The dominoes could be starting to fall in the Chinese solar industry with reports this week that a second solar company has had its shares suspended from the Shanghai Stock Exchange.
Media reports stated electrical equipment and solar panel maker Baoding Tianwei Baobian Electric has had trading in its shares frozen after reportedly announcing a second successive year of losses on Monday.
The transformer maker’s English website offers no information on the financial state of the Hebei province-based manufacturer but Businessweek on Tuesday carried a Bloomberg News report that Baoding Tianwei Electrical on Monday revealed net losses of CNY5.23 billion (US$850 million) for 2013, up from CNY1.55 billion a year earlier.
Back-to-back losses meant the company’s shares suffered the same fate as those of Chaori Solar, which suffered China’s first domestic default last week, sparking fears the assumed safety net offered publicly listed companies by the Chinese authorities had been withdrawn with commentators predicting devastating effects for the country’s sprawling, heavily indebted solar market.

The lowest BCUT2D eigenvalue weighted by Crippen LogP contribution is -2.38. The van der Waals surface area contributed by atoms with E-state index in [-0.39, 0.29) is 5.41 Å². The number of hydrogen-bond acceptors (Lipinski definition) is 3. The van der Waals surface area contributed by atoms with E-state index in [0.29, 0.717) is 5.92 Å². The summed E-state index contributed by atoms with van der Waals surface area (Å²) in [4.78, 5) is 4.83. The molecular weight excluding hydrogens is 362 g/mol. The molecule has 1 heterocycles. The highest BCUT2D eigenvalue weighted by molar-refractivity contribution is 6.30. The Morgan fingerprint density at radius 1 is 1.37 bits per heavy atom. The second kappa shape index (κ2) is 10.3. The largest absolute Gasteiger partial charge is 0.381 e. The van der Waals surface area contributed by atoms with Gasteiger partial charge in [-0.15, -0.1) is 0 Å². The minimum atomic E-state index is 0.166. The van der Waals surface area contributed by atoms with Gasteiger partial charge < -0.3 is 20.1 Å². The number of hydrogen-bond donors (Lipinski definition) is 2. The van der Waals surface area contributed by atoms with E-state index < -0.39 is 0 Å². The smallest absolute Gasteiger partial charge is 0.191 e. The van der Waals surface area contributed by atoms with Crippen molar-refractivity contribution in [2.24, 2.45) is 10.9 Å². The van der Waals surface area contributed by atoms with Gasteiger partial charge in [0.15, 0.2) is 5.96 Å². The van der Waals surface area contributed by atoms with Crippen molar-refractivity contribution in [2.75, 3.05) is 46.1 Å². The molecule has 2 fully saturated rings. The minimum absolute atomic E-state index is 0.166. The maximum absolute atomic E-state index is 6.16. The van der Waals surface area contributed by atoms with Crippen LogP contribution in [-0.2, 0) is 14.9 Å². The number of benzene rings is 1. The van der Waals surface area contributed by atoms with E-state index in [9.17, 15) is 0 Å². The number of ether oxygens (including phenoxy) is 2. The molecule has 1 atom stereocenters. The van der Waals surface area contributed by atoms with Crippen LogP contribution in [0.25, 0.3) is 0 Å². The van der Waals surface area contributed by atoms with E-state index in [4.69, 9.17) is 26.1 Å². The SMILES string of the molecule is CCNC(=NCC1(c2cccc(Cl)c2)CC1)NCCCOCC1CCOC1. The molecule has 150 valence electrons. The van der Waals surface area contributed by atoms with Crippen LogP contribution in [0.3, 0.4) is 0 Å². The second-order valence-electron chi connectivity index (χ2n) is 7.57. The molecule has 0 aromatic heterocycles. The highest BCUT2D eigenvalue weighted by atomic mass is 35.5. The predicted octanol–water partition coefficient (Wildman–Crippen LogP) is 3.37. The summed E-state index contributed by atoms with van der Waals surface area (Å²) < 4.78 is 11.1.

Shares have tumbled 37% in 12 months
The Bloomberg report stated the Shanghai exchange will decide within seven trading days by Thursday whether shares in Baoding Tianwei Electricals, which have plunged 37% in 12 months, will continue to be suspended until the company’s losses are reversed.
With the company’s 2011 prospectus stating the state-owned Baoding Tianwei Group Electrical’s controlling shareholder would provide a ‘full, unconditional and irreversible’ guarantee for its stock, according to Bloomberg, fears the rug has been pulled from under solar by the Chinese government have sparked heavy selling in another debt-driven sector the Chinese copper industry, according to a Reuters report carried in British newspaper The Guardian on Wednesday.